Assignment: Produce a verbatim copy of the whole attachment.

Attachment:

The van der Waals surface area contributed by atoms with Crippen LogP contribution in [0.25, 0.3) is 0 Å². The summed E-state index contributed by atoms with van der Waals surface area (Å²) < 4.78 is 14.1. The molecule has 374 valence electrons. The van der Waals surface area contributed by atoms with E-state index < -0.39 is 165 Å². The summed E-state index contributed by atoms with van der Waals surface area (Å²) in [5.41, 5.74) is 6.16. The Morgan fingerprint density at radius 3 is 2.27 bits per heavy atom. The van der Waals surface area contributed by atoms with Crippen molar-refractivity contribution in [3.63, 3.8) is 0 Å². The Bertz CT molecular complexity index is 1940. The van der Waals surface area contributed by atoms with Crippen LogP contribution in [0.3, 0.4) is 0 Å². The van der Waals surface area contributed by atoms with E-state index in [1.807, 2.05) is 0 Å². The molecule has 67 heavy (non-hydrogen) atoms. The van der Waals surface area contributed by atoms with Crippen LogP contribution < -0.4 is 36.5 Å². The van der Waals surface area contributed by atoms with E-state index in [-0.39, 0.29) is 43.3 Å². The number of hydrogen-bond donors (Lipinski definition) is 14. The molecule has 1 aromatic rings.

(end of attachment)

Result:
The van der Waals surface area contributed by atoms with Crippen LogP contribution in [0.25, 0.3) is 0 Å². The summed E-state index contributed by atoms with van der Waals surface area (Å²) < 4.78 is 14.1. The molecule has 374 valence electrons. The van der Waals surface area contributed by atoms with E-state index < -0.39 is 165 Å². The summed E-state index contributed by atoms with van der Waals surface area (Å²) in [5.41, 5.74) is 6.16. The Morgan fingerprint density at radius 3 is 2.27 bits per heavy atom. The van der Waals surface area contributed by atoms with Crippen molar-refractivity contribution in [3.63, 3.8) is 0 Å². The Bertz CT molecular complexity index is 1940. The van der Waals surface area contributed by atoms with Crippen LogP contribution in [0.3, 0.4) is 0 Å². The van der Waals surface area contributed by atoms with E-state index in [1.807, 2.05) is 0 Å². The molecule has 67 heavy (non-hydrogen) atoms. The van der Waals surface area contributed by atoms with Crippen LogP contribution < -0.4 is 36.5 Å². The van der Waals surface area contributed by atoms with E-state index in [-0.39, 0.29) is 43.3 Å². The number of hydrogen-bond donors (Lipinski definition) is 14. The molecule has 1 aromatic rings.